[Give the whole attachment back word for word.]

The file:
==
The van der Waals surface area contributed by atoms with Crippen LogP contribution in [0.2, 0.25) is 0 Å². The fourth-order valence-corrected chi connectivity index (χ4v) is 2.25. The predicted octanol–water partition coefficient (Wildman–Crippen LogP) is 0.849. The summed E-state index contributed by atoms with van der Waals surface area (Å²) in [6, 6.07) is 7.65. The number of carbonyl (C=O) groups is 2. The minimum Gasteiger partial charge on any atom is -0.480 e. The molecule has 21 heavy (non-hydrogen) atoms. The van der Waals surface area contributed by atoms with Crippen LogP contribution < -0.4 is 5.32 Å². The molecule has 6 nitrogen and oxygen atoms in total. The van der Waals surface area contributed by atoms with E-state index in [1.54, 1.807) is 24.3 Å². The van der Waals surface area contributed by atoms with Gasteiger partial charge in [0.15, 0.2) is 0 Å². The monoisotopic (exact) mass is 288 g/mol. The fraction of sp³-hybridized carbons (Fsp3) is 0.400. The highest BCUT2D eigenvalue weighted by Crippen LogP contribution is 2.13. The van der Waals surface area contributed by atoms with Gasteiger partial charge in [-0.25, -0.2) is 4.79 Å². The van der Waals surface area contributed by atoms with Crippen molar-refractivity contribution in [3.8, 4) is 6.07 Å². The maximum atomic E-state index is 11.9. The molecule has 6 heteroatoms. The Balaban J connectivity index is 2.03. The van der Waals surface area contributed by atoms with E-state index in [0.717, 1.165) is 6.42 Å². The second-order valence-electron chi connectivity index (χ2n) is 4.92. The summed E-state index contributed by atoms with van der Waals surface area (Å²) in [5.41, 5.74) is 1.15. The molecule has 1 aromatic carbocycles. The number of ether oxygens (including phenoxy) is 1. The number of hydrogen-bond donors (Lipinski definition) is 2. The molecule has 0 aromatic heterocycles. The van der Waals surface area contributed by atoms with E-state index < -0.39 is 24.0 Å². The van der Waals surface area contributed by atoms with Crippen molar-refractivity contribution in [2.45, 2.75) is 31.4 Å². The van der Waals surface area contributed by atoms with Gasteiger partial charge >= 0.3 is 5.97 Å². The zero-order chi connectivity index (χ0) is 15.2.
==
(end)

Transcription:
The van der Waals surface area contributed by atoms with Crippen LogP contribution in [0.2, 0.25) is 0 Å². The fourth-order valence-corrected chi connectivity index (χ4v) is 2.25. The predicted octanol–water partition coefficient (Wildman–Crippen LogP) is 0.849. The summed E-state index contributed by atoms with van der Waals surface area (Å²) in [6, 6.07) is 7.65. The number of carbonyl (C=O) groups is 2. The minimum Gasteiger partial charge on any atom is -0.480 e. The molecule has 21 heavy (non-hydrogen) atoms. The van der Waals surface area contributed by atoms with Crippen LogP contribution < -0.4 is 5.32 Å². The molecule has 6 nitrogen and oxygen atoms in total. The van der Waals surface area contributed by atoms with E-state index in [1.54, 1.807) is 24.3 Å². The van der Waals surface area contributed by atoms with Gasteiger partial charge in [0.15, 0.2) is 0 Å². The monoisotopic (exact) mass is 288 g/mol. The fraction of sp³-hybridized carbons (Fsp3) is 0.400. The highest BCUT2D eigenvalue weighted by Crippen LogP contribution is 2.13. The van der Waals surface area contributed by atoms with Gasteiger partial charge in [-0.25, -0.2) is 4.79 Å². The van der Waals surface area contributed by atoms with Crippen molar-refractivity contribution in [3.8, 4) is 6.07 Å². The maximum atomic E-state index is 11.9. The molecule has 6 heteroatoms. The Balaban J connectivity index is 2.03. The van der Waals surface area contributed by atoms with E-state index in [0.717, 1.165) is 6.42 Å². The second-order valence-electron chi connectivity index (χ2n) is 4.92. The summed E-state index contributed by atoms with van der Waals surface area (Å²) in [5.41, 5.74) is 1.15. The molecule has 1 aromatic carbocycles. The number of ether oxygens (including phenoxy) is 1. The number of hydrogen-bond donors (Lipinski definition) is 2. The molecule has 0 aromatic heterocycles. The van der Waals surface area contributed by atoms with E-state index < -0.39 is 24.0 Å². The van der Waals surface area contributed by atoms with Crippen molar-refractivity contribution in [2.45, 2.75) is 31.4 Å². The van der Waals surface area contributed by atoms with Gasteiger partial charge >= 0.3 is 5.97 Å². The zero-order chi connectivity index (χ0) is 15.2.